Building a run on a steep hillside.

Discussion in 'Coop & Run - Design, Construction, & Maintenance' started by oaklandgurlz, Jan 7, 2016.

  1. oaklandgurlz

    oaklandgurlz New Egg

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    Does anyone have a design for a predator proof (rats, cats, raccoons, hawks) chicken run that is built on a STEEP 30% slope? I plan on using 1/2" PVC with construction fabric, but the angles make for a tough build and a LOT of wasted mesh. Any Ideas? [​IMG]
    The bottom right corner of pic is 6 feet lower than the slab the coop sits on.
     
  2. Cheep N Peep

    Cheep N Peep Chillin' With My Peeps

    Did you already buy the PVC? If so, build with the slope. Building with the slope would mean that the top of the run would slant down with the hill, mirroring (as best it can) the hill. Use the PVC for posts (lots of posts) and the top of the run, but you don't have lay it on the ground -you can then staple the wire apron straight to the ground and lay rocks on top. You shouldn't really need a piece of PVC running along the ground, but if it strengthens the structure you could use a bunch of angled connectors to try and mimic the hill a bit on the bottom of the run. The PVC still wouldn't have to touch the ground in every spot (skirt), but dig out a trench in the dirt if the hill has a bump and fill in dips with dirt if it is necessary to get the bottom PVC fitted down.
     
  3. aart

    aart Chicken Juggler! Premium Member

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    What is 'construction fabric'?
    Rats...... you're gonna need 1/2" hardware cloth.

    A wider shot of the area might help.

    Agrees going with the slope for the roof, but pvc fittings don't come in funky angles so wood might be a better choice for framework.
     
  4. oaklandgurlz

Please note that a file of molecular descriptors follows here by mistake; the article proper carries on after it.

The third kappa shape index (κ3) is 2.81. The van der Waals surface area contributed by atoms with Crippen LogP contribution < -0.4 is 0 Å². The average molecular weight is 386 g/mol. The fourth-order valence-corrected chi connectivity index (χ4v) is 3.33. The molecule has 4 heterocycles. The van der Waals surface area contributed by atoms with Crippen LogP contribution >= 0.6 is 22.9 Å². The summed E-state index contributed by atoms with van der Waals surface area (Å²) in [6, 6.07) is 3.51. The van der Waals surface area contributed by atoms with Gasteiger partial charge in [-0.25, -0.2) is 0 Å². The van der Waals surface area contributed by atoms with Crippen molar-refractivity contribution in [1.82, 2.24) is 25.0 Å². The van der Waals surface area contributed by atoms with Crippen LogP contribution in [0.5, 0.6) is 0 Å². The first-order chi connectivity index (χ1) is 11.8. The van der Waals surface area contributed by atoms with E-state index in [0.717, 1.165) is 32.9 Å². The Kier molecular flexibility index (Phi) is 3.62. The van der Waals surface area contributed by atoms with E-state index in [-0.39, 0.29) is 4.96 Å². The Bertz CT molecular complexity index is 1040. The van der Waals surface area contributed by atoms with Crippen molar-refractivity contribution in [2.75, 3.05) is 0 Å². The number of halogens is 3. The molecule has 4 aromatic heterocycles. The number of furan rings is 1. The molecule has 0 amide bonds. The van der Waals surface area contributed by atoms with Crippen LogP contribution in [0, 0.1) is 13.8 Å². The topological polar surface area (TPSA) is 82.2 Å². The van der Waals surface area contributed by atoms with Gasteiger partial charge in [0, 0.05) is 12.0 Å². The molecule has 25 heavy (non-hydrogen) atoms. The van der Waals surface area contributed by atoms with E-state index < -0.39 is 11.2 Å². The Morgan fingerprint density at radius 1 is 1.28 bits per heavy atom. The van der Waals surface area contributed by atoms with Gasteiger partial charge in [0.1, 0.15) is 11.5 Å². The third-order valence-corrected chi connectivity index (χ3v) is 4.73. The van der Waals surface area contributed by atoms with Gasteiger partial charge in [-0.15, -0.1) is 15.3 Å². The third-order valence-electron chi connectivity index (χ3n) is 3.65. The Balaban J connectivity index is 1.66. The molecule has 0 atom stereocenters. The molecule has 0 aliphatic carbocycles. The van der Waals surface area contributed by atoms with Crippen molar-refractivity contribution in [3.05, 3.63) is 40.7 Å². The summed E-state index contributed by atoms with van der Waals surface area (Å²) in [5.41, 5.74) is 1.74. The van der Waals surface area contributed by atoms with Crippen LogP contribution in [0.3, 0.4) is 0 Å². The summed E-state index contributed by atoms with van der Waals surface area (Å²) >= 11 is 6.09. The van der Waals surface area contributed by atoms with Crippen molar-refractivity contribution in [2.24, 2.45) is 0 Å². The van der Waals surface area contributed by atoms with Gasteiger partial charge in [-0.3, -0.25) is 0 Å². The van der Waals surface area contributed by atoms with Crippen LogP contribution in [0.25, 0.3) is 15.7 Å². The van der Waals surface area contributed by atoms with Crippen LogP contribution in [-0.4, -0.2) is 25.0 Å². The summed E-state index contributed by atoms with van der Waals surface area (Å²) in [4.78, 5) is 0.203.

oaklandgurlz New Egg

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    Construction fabric =hardware cloth.

    Question: Is a 6" considered deep enough bury of hardware cloth for rat/racoon proofing? I am considering wrapping al the way around under the floor of run. Nearly doubles my labor and cost though.
     
  5. aart

    aart Chicken Juggler! Premium Member

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    OK...I'd use an apron rather than burying 6"(not deep enough really)......18" out from bottom of wall on surface of ground or buried an inch or two.
    HC or mesh on 'floor' of run can cause feet injuries from scratching unless you put 8-12" of litter over it....and it's expensive and will rust out eventually.

    Corners mesh is out of scale in this graphic....but don't forget the corners.
    [​IMG]
     
  6. TalkALittle

    TalkALittle Chillin' With My Peeps

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    Plus, with that steep a slope, any litter is going to routinely get washed or scratched downhill. You'll end up with bare wire exposed at the top and litter 2 feet deep at the bottom.

    How big of a run are you thinking of building? How about build a retaining wall and then backfill with soil so your run is level? Nothing can dig through a retaining wall. If you use lumber you can anchor the frame of your run right to it.